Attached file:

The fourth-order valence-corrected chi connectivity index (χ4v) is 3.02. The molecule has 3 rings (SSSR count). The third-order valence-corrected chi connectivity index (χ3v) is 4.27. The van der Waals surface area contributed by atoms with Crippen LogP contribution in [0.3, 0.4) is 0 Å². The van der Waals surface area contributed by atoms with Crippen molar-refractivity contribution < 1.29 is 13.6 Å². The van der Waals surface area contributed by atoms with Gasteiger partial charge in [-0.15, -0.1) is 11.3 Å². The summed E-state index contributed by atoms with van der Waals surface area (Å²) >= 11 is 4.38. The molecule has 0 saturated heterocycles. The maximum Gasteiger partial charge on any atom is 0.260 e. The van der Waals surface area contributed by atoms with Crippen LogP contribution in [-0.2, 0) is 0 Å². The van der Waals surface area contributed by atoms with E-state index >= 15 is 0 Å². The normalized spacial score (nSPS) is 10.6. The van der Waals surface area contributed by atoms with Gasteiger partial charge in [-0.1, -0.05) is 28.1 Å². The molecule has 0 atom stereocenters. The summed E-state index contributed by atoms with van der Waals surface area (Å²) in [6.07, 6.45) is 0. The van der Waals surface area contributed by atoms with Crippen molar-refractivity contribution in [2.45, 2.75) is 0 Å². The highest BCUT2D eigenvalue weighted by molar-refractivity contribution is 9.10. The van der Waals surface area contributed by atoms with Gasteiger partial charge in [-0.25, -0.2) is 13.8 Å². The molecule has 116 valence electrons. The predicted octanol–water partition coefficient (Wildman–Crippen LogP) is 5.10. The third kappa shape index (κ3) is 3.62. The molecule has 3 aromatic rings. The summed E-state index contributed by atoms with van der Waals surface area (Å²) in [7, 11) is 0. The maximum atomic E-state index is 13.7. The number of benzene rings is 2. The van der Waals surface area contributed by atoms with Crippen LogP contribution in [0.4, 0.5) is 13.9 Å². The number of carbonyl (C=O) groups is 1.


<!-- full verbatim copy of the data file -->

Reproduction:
The fourth-order valence-corrected chi connectivity index (χ4v) is 3.02. The molecule has 3 rings (SSSR count). The third-order valence-corrected chi connectivity index (χ3v) is 4.27. The van der Waals surface area contributed by atoms with Crippen LogP contribution in [0.3, 0.4) is 0 Å². The van der Waals surface area contributed by atoms with Crippen molar-refractivity contribution < 1.29 is 13.6 Å². The van der Waals surface area contributed by atoms with Gasteiger partial charge in [-0.15, -0.1) is 11.3 Å². The summed E-state index contributed by atoms with van der Waals surface area (Å²) >= 11 is 4.38. The molecule has 0 saturated heterocycles. The maximum Gasteiger partial charge on any atom is 0.260 e. The van der Waals surface area contributed by atoms with Crippen LogP contribution in [-0.2, 0) is 0 Å². The van der Waals surface area contributed by atoms with E-state index >= 15 is 0 Å². The normalized spacial score (nSPS) is 10.6. The van der Waals surface area contributed by atoms with Gasteiger partial charge in [-0.1, -0.05) is 28.1 Å². The molecule has 0 atom stereocenters. The summed E-state index contributed by atoms with van der Waals surface area (Å²) in [6.07, 6.45) is 0. The van der Waals surface area contributed by atoms with Crippen molar-refractivity contribution in [2.45, 2.75) is 0 Å². The highest BCUT2D eigenvalue weighted by molar-refractivity contribution is 9.10. The van der Waals surface area contributed by atoms with Gasteiger partial charge in [-0.25, -0.2) is 13.8 Å². The molecule has 116 valence electrons. The predicted octanol–water partition coefficient (Wildman–Crippen LogP) is 5.10. The third kappa shape index (κ3) is 3.62. The molecule has 3 aromatic rings. The summed E-state index contributed by atoms with van der Waals surface area (Å²) in [7, 11) is 0. The maximum atomic E-state index is 13.7. The number of benzene rings is 2. The van der Waals surface area contributed by atoms with Crippen LogP contribution in [0.4, 0.5) is 13.9 Å². The number of carbonyl (C=O) groups is 1.